As Peter Kent, the Minister of the Environment, prepares for the international climate-change conference at Durban, he is right not to prematurely raise expectations that the federal government will commit Canada to an intensified version of the Kyoto Protocol, due to expire next year. But he should take an active part in the formation of a worldwide consensus – the necessary condition for a truly international climate-change agreement.
Governments led by Jean Chrétien, Paul Martin and Stephen Harper have all refrained from giving practical effect to Kyoto. Likewise, in the United States, neither Republican nor Democratic administrations have made major attempts to establish a climate-change regime that could reverse the warming trend. And in the Canadian election of 2008, the voters showed that they were not convinced by the ambitious climate-change agenda of Stéphane Dion, the Liberal leader.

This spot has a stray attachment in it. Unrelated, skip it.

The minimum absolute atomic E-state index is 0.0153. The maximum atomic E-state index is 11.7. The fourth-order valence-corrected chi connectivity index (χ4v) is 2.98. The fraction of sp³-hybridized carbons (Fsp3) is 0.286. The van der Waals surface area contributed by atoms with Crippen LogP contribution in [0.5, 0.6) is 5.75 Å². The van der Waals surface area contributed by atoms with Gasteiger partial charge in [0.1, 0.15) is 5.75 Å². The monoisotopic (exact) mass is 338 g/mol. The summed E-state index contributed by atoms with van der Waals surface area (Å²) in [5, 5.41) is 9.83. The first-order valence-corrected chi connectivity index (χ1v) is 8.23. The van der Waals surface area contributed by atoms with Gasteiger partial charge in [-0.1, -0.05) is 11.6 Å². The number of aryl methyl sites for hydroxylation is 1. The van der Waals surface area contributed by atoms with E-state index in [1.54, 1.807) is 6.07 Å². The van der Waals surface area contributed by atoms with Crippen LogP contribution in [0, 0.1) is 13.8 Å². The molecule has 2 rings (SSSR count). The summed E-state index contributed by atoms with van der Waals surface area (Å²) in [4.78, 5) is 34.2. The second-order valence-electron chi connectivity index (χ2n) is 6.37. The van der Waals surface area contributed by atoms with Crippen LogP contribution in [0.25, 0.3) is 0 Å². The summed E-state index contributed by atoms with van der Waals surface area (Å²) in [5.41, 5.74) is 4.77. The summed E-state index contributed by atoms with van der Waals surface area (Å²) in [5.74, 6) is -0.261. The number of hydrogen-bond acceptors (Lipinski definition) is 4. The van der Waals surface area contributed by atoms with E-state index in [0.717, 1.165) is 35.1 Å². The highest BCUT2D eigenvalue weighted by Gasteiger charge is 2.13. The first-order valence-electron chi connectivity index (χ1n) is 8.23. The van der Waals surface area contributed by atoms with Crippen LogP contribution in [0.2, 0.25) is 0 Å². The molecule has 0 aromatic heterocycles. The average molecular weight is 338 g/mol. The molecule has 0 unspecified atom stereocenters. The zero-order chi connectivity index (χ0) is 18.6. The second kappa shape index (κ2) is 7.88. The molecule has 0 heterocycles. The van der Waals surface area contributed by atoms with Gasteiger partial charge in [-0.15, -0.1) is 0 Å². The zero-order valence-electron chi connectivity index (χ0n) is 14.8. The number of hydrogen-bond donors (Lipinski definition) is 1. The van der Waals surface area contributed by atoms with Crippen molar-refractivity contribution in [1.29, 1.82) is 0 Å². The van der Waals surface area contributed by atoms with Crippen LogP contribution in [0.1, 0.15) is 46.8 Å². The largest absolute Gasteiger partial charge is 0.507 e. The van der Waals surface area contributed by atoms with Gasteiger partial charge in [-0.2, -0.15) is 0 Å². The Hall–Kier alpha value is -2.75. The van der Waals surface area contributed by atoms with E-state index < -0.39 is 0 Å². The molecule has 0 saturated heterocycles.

No single country, or any group of a few countries, can diminish greenhouse-gas emissions on their own. As things now stand, there is a sharp divergence between developed and emerging economies on how to distribute the burden of reducing those emissions.
Pending the emergence of a genuine global consensus, practical national policies may have to be of a kind that will please no faction. For Canada, the limited but noticeable carbon tax introduced in British Columbia by Gordon Campbell, when he was the premier, is a good model.
People must continue to be conscious of the dangers of the warming trend. Regulations and programs that have real impacts, but not drastic ones, will keep the public conscious of the whole problem. The “nudge” concept advanced by the influential book by Cass Sunstein and Richard Thaler, Nudge: Improving Decisions About Health, Wealth and Happiness, is not enough by itself, but is one sound principle of moderate action in a period when it is hard to arrive at an effective international treaty.
The propensity of numerous governments to make unrealistic commitments on climate change invites suspicions of hypocrisy. Instead, Mr. Kent, and the Harper government as a whole, should show strong leadership, at Durban and elsewhere, toward realizable goals.
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